186 F.2d 382
United States Court of Appeals Fifth Circuit.
Jan. 17, 1951.
H. O. Williams, San Angelo, Tex., for appellant.
O. Morris Harrell, Asst. U.S. Atty., Dallas, Tex., Frank B. Potter, U.S. Atty., Fort Worth, Tex., for appellee.
Before HUTCHESON, Chief Judge, and McCORD, and BORAH, Circuit Judges.
BORAH, Circuit Judge.
Plaintiff-appellant, Jessie Brunetts Cardwell, as the sole beneficiary of a National Service Life Insurance policy issued to her deceased husband, Ross Cardwell, brought this action against the United States under the National Service Life Insurance Act of 1940, as amended, 38 U.S.C.A. 801 et seq., to recover the proceeds of the policy.
In its answer, the Government set up as an affirmative defense that as a result of fraudulent representations made in his application for reinstatement dated October 9, 1947, the insured had fraudulently procured the reinstatement of the policy which had lapsed for failure to pay the premium due on July 1, 1945.
The cause came on for trial before a jury and at the close of all the evidence the Government moved for a directed verdict in its favor. The trial court found that the evidence unmistakably showed that the applicant made a false representation as to his having consulted a doctor; that his was a material representation which the Government relied upon when it issued the policy and, therefore, it was in law a fraud which vitiated the contract. Accordingly, the trial court instructed the jury to return a verdict for the defendant and from the judgment which was entered upon the jury verdict, plaintiff appeals.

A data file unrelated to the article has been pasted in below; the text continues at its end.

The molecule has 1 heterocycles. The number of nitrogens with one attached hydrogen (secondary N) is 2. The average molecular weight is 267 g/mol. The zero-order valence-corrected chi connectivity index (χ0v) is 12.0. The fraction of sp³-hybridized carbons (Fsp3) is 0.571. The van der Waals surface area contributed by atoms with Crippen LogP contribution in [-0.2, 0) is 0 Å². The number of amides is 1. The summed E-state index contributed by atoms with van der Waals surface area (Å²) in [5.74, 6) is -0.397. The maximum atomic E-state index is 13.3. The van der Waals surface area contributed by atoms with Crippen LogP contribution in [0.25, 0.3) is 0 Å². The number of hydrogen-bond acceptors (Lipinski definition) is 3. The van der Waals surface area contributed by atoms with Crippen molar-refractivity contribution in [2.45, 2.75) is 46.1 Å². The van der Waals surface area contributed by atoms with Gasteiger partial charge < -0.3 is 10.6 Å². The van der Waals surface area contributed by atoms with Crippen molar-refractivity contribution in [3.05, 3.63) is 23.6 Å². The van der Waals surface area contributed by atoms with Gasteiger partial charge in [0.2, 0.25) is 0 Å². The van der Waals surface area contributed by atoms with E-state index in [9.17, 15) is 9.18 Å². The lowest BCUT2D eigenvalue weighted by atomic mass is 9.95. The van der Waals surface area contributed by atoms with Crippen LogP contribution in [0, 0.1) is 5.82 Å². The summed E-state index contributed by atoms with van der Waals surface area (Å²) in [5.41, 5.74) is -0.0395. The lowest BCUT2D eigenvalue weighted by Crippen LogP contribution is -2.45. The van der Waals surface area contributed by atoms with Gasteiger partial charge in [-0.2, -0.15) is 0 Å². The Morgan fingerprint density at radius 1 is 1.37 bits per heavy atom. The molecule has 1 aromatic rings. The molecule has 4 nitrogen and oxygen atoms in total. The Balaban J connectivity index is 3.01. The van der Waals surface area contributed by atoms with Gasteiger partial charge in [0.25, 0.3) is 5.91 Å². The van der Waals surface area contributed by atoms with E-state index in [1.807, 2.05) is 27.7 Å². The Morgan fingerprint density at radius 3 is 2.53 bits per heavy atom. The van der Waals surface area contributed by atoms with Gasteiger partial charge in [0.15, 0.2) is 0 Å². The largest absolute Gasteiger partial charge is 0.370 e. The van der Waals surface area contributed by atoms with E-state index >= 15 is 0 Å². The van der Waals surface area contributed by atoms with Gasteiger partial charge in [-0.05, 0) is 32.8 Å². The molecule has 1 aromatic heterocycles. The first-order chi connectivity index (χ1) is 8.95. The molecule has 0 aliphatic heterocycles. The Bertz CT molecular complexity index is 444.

Insisting that the court erred in holding that the evidence was such as to establish all of the elements of the defense of fraud as a matter of law and that the court erred in instructing the jury to return a verdict for defendant, plaintiff urges in support thereof two principal points. First, that there were ample grounds for a jury to find that the representations in his application for reinstatement were not made fraudulently and with intent to deceive; and second, that misstatements contained in the application for reinstatement were immaterial.